Port Townsend City Council passes resolution to ban nuclear weapons

Residents tout small steps in same direction

PORT TOWNSEND — Port Townsend City Council members were moved when several residents impressed upon them the value of taking small steps toward a larger issue.

The council unanimously passed a resolution last week in support of a worldwide ban on nuclear weapons following similar actions earlier this spring by the Jefferson County commissioners and the county health department.

“My sense about what this means is not just moving away from the constant waste of money that, if it’s ever put to use, may cost us all of our lives, but also to free up the science and technology and engineering necessary to move towards a more useful strategy as a country,” said Port Townsend’s Doug Milholland, a resident who drove the efforts to pass the resolution.

“Let’s say yes to life.”

Forest Shomer, a speaker in May at the Global Earth Repair conference in at Fort Worden, said that whatever happens in the Key City reverberates.

“We’re right across the water from [Naval Magazine] Indian Island,” Shomer said. “We’ve heard the words so much, ‘Neither confirm nor deny,’ so we don’t know if, right at this moment, we’re sitting three miles away from nuclear weapons.

“It’s pretty personal to Port Townsend to make a statement of how we feel about that.”

Daniel Milholland of Port Townsend said he was proud of his father for being a peace activist in the community.

“Of all the many efforts he’s pursued in my lifetime, this is a resolution we can embrace as a community to move away from nuclear weapons, and it’s a very noble pursuit,” he said.

Lynn Nadeau of Port Townsend said she participated in a 4,000-mile cross-country journey in 1986, from the West Coast to the East Coast, in a peace walk that focused on nuclear disarmament education.

She made the trip with her 1-year-old on her back.

“It seems unimaginable that I could have done that at the age of 40,” Nadeau said. “But what I learned from that is, if you take one step at a time in a consistent direction, it gets you somewhere.

“This seems like a small thing,” she continued. “So what if a bunch of liberals living in an eco-cocoon in the Northwest say, ‘We don’t like the idea of destroying the world.’ But I think, however small it seems, it’s important that we do it.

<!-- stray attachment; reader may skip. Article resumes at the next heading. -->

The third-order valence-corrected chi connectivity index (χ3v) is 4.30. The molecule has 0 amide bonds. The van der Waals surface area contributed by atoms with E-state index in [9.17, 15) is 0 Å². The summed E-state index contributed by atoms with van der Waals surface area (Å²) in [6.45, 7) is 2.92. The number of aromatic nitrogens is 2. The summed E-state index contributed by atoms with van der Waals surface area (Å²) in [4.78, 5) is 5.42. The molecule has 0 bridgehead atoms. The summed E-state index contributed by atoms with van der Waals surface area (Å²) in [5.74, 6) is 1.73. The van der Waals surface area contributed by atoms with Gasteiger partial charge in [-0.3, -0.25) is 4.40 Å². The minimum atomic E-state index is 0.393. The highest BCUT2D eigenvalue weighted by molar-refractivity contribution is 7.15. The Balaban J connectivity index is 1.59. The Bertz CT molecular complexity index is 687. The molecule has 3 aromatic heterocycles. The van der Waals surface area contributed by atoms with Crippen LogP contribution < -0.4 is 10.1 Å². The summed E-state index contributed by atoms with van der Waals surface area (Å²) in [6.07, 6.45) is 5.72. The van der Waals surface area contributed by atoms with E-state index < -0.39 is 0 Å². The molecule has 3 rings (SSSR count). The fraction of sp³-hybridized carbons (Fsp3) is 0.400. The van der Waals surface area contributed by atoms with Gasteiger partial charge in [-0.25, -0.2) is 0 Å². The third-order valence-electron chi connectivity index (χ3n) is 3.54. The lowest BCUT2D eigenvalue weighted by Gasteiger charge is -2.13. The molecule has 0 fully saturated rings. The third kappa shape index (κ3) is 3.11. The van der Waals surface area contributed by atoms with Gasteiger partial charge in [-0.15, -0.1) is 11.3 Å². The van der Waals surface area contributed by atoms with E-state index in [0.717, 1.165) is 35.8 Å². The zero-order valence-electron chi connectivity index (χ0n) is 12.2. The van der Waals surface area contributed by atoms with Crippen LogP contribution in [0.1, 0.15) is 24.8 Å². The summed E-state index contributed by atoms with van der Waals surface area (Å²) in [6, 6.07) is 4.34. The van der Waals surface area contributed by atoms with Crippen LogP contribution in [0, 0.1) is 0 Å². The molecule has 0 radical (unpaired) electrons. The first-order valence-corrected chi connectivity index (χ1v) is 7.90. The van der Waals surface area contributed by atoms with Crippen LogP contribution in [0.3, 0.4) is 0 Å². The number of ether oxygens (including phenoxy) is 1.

“Those single steps add up.”

Council member Michelle Sandoval was impressed with the community response.

“Leadership requires us to have hope and optimism, and also have really clear vision of what our reality is, but I think our positions require aspirational resolutions,” she said.

“Certainly I would much rather hear from elected officials aspirational leadership than loathsome, mean-spirited tweets.”

Doug Milholland said the country should change course when it comes to nuclear warfare.

“Port Townsend, as I see it, is a small but significant waypoint as we move forward in that change,” he said.

________

Jefferson County Managing Editor Brian McLean can be reached at 360-385-2335, ext. 6, or at [email protected].

More in News

Clallam County aims to fund small business grants

Board also highlights utility relief

Sequim caps street rehab project with wheeled ribbon-cutting

A multi-partner Sequim street project nearly eight years in the… Continue reading

Two new COVID-19 cases confirmed in Clallam County

Officials tracing holiday parties

Pleasant Harbor resort finishes initial ground surveying

Water and sewage system regulations next

Rescue swimmers pull kayaker to Hollywood Beach

Two Port Angeles Fire Department rescue swimmers entered Port… Continue reading

Repaving expected to cut Peabody Creek pollution

State grant funds to be matched

Holiday traced to new cases

Officials point to Fourth of July

Students complete unique environmental program

Training developed for use during COVID-19 pandemic

Most Read